Walking really does your body good from head to toe. Not only will it help keep your heart and legs strong and your waist trim, but it may protect your pearly whites, too.

It all has to do with the aerobic fitness benefits that walking confers. In a recent Japanese study, the folks who were the fittest were also the least likely to have severe periodontitis, a form of gum disease.

Tone for Your Teeth
Being both fit and slim is even better for your teeth. In the study, participants with a healthy body mass index (BMI) as well as a high capacity for aerobic endurance had the lowest odds of gum troubles. It’s just one more great reason to add a calorie-burning daily walk to your oral-care regimen. You’ll make your doctor and your dentist proud.

Axing Inflammation
How, exactly, does breaking a sweat keep your mouth healthy? Well for one, researchers believe that exercise helps quiet inflammation throughout the body, and that’s a good thing because inflammation is one of those potential triggers for disease, including gum disease. Physical activity may also help keep blood levels of C-reactive protein in check — another happy outcome because this compound may play a role in the origins of gum disease.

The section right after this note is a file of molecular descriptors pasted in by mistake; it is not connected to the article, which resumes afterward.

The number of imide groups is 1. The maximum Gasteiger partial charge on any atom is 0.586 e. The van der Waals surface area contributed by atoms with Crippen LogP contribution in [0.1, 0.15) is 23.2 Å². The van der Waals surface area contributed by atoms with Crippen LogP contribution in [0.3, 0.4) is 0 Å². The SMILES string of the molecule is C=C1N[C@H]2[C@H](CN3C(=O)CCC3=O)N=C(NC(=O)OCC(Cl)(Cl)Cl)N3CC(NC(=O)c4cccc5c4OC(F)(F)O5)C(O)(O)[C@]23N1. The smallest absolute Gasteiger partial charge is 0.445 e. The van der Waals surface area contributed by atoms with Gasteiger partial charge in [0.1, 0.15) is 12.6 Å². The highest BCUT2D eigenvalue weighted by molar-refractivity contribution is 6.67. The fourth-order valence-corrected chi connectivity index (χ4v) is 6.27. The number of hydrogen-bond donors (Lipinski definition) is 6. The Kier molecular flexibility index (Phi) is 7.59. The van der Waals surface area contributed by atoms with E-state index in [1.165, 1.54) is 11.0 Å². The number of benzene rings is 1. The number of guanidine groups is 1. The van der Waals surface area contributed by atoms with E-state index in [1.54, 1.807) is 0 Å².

Reverse Benefit
It works the other way also—keeping your mouth healthy can benefit the rest of your body. Because untreated inflammation in your mouth can lead to inflammation in other parts of your system. In fact, effectively flossing and brushing your teeth daily can make your health age as much as six years younger.

So as you plan your personal health strategy, keep in mind that the health of your mouth is intimately related to the health of the rest of your body.